Every estate planning attorney utilizes powers of attorney in their practice. They are a useful part of every estate plan.
However, powers of attorney can be very broad or very limited. For example, a power of attorney (or POA) could give the agent the authority only to sell a car or some other asset. On the other hand, a POA could give the agent extremely broad authority to do whatever the agent could do himself or herself.
Last week, I wrote about the need for clients to think about estate planning for their adult children who are going away from home. In such a limited circumstance, perhaps a POA may suffice. However, in some cases clients attempt to use a POA as their primary estate planning tool with poor results. A recent article in the New York Times discussed the drawbacks of using a POA as the primary planning tool and mentions a revocable trust as an alternative.
There are other potential drawbacks to using a POA. If the POA is too broad in scope, it may include all of the principal’s property in the agent’s estate for estate tax purposes. The reason for this is that it could be a general power of appointment (GPOA) for the agent.
A GPOA can easily arise if the agent has the power to make gifts. If that power to make gifts includes the power to gift to the agent themselves, then it would create a GPOA in the agent.
An unlimited power to make gifts may be useful in some limited circumstances. For example, it may make sense in the following situation:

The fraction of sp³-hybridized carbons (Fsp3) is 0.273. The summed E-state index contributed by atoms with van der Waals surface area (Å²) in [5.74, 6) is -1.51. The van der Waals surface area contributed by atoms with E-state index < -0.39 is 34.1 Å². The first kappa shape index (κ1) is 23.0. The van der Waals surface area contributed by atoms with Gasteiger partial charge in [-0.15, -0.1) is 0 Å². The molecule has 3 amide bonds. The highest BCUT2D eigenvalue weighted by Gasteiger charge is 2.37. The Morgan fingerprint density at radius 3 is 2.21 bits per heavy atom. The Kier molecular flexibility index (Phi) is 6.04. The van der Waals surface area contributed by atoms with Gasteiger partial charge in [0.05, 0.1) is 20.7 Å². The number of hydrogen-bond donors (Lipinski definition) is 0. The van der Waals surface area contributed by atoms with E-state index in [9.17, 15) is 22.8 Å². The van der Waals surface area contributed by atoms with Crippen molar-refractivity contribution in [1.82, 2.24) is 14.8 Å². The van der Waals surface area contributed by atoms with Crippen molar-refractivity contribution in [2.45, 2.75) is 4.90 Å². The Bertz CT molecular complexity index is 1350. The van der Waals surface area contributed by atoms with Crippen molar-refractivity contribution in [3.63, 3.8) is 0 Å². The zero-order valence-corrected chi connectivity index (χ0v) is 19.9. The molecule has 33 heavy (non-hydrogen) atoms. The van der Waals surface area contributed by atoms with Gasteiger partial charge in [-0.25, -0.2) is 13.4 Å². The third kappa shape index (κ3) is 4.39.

- Client wants to do Medicaid planning
- Client may lose capacity in the future
- Client has only one adult child (or other beneficiary) whom they trust completely
- Adult child has no creditor problems
- Adult child does not have a taxable estate
If all of the above do not apply, then the unlimited power for the agent to gift to themselves may be quite dangerous. It may expose the assets of the principal to the agent’s creditors. It may expose the child to estate taxes. It may cause turmoil in the family.
However, most importantly, powers of attorney may be used by the agent to do things which the principal had not intended. Sometimes, they are involved in cases of elder financial abuse or fraud. That’s one reason one should be very careful before drafting a broad power of attorney, especially one that includes unlimited gifting powers. That’s also one reason that many financial institutions are reluctant to take POAs.
Stephen C. Hartnett, J.D., LL.M.
Associate Director of Education
American Academy of Estate Planning Attorneys, Inc.
9444 Balboa Avenue, Suite 300
San Diego, California 92123
Phone: (800) 846-1555